Most of the software we run on our Android OS isn’t really open source. No matter, which OEM’s device you are using you run software’s with closed sources. Even Google Apps and Google Launcher have become closed source.
The apps on google play store, even if they are free, aren’t open source. Since software contributes a large part of the device we are using, this makes us feel like Android is closed sourced platform.
But again that’s because people are allowed to make closed source software on Android. And Android, serving as a base for so many products is a salute to its success as an open source project.
We don’t have full control over Android
The reason why people are attracted to Linux is freedom and control to tinker with the Code. You can’t just go to the heart of a Mac OS X or Windows machine and tinker with it. It is a possibility available only on Android.
But, nowadays, Android devices ship with a marginal amount of freedom to customize the launcher, themes, and a slightly more freedom. The most possible tweaks are rooting your device and flashing a custom ROM.
But again, I say Android really is an open source operating system.
We can Take Control of Our Device
Manufacturers and OEMs don’t want you to take control of your device but you can. You may void your warranty, but you can take control of your device. You can gain admin access and even flash another OS, for example, Ubuntu Touch or Firefox OS.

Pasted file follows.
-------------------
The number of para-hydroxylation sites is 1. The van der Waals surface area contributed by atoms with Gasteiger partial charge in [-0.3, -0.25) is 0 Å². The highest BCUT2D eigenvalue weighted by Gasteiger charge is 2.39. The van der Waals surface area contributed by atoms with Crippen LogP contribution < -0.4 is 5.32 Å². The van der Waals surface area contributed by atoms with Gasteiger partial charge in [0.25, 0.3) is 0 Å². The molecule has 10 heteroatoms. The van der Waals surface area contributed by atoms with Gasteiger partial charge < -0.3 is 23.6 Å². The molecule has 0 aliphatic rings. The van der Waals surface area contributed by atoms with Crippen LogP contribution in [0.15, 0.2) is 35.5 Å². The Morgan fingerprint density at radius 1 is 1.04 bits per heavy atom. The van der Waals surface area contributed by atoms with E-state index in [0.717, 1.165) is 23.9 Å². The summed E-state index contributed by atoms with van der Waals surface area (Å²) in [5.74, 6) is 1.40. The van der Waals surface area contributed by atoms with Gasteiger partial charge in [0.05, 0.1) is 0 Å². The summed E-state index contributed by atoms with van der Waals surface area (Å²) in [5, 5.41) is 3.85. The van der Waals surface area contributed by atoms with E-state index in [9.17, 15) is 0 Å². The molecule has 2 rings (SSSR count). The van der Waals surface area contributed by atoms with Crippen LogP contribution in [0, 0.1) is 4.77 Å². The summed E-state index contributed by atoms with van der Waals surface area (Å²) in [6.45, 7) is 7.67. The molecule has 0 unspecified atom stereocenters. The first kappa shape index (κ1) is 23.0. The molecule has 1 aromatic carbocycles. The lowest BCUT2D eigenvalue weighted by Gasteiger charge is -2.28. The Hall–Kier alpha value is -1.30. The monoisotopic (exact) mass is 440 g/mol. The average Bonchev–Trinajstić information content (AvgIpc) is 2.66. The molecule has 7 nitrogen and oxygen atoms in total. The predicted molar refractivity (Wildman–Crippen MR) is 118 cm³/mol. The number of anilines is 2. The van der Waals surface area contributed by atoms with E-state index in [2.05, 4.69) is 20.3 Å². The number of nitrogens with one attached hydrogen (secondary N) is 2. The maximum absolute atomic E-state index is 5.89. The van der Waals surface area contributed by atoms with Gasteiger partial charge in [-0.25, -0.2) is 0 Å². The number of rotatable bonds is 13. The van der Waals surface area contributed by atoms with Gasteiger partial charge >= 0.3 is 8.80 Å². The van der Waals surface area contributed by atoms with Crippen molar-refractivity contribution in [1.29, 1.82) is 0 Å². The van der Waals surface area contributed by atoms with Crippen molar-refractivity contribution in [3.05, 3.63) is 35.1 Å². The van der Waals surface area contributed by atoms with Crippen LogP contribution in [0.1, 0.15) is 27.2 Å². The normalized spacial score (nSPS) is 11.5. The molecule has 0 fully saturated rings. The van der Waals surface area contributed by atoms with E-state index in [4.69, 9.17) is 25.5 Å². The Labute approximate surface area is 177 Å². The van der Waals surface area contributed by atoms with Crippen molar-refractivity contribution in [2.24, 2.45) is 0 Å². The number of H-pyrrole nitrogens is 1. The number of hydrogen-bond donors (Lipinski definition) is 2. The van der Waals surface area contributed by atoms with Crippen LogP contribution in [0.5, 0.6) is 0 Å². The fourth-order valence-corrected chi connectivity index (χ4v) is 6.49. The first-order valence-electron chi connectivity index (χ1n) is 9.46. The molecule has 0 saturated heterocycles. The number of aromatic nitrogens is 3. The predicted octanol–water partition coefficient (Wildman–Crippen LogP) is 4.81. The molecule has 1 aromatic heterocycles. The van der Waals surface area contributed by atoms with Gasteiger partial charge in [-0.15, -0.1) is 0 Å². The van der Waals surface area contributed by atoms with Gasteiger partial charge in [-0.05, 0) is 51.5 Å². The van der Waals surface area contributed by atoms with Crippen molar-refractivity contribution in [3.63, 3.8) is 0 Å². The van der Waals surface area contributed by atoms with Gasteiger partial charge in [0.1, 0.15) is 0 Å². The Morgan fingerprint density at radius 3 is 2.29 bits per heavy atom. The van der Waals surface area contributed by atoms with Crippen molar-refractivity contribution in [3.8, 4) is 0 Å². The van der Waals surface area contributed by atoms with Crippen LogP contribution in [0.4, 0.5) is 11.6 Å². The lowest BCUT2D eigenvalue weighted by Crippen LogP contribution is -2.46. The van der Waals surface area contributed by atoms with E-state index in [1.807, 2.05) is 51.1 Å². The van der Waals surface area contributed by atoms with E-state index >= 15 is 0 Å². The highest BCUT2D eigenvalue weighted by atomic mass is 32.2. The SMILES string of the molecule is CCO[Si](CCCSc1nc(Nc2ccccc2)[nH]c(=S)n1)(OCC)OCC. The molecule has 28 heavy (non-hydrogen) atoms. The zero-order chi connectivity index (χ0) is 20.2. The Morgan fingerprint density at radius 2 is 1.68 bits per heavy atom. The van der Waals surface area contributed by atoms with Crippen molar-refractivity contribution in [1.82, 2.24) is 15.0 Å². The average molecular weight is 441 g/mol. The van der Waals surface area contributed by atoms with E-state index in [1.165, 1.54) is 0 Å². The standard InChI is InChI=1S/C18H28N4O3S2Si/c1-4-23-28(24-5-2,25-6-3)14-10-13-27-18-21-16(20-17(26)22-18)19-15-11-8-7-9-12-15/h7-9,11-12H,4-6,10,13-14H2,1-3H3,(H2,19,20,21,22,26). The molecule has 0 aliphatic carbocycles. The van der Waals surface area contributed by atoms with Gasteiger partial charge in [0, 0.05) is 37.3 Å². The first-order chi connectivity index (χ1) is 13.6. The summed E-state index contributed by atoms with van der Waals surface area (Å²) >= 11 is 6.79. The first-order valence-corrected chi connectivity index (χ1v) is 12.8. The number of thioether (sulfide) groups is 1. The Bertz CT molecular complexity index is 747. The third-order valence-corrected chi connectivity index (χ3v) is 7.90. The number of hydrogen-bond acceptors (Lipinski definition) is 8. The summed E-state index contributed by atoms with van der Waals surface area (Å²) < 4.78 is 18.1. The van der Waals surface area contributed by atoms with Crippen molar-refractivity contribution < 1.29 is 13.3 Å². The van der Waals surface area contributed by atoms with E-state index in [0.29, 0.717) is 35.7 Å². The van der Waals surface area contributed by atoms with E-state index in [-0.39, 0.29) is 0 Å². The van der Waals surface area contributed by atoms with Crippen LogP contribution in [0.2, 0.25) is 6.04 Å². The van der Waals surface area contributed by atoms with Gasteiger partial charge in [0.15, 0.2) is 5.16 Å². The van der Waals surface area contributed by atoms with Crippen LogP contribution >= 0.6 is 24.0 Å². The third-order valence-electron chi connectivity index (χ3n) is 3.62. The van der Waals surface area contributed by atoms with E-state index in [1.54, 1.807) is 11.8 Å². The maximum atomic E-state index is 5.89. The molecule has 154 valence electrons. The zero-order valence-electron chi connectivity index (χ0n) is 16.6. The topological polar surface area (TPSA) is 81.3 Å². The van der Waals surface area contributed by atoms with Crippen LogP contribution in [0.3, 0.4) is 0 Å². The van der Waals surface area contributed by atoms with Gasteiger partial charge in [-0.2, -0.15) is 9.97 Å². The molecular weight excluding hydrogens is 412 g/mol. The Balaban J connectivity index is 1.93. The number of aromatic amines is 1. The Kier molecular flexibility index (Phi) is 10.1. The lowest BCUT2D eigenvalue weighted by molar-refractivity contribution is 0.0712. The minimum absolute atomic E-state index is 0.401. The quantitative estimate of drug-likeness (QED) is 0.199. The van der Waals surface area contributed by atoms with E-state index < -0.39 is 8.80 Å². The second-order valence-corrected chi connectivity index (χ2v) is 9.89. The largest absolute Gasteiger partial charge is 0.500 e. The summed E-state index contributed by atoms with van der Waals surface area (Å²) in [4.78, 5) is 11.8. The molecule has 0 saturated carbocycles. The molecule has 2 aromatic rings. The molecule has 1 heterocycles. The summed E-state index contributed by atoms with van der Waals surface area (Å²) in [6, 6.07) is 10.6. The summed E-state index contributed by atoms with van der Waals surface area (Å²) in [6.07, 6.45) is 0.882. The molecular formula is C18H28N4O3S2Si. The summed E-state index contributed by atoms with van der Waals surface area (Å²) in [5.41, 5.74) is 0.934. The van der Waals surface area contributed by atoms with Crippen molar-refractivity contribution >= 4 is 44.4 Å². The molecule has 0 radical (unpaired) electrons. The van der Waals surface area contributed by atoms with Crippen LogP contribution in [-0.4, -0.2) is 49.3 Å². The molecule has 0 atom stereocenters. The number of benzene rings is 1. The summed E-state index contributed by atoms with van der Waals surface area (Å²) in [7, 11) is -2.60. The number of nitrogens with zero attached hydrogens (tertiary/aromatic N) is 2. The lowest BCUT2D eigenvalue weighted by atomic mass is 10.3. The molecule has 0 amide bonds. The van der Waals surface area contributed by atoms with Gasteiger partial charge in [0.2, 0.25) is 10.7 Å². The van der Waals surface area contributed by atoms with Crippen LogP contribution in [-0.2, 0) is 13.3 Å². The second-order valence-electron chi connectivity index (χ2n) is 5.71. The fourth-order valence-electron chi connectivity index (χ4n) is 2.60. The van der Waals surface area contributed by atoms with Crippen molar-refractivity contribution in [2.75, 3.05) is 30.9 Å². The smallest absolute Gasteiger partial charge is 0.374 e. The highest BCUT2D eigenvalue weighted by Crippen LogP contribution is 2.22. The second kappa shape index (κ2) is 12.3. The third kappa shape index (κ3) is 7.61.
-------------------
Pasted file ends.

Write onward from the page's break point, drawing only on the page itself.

This is a less advertised feature of Android but it is there and you can use it and know what feels like an open source OS.
ROMs made by the community based on Android Open Source Project (AOSP) exist and give alternatives to users to change the software that ships on their device. One of the most famous AOSP based Custom ROM is CyanogenMod and it runs on millions of smartphone. Even the experience is quite similar to Google Nexus. And that’s the reason people flash Custom ROM to get experience of different types of software.
Even the Other Open Source Competitors Depend on Android
At the beginning of this article, I mentioned 3 operating systems: Firefox OS, Sailfish OS, and Ubuntu Touch as completely open source operating systems. But, all these OS, have used Android in one way or another.
And call it irony, but Android could be closed source, but projects based on it can be open.
Now, does it matter whether Android is an Open source Operating system or not?
Yes, it does. People use open source operating systems for various reasons like:
- Using the free operating system, one can use hardware that works great, but the OEMs have decided to abandon.
- Many don’t trust giving up control of their data.
- Open source software remains even when it is no longer supported.
- And some ethical reasons like, determining what runs on which hardware, privacy, and freedom.
So, as of now, Android remains the best option for those who value and want to use open source.
Let us end this topic by asking users their opinion on does open source matter? Why you use android? Drop down a comment with your opinion. Also, share this article with your followers on Twitter, Google+ and Facebook. I would love to hear all your thoughts.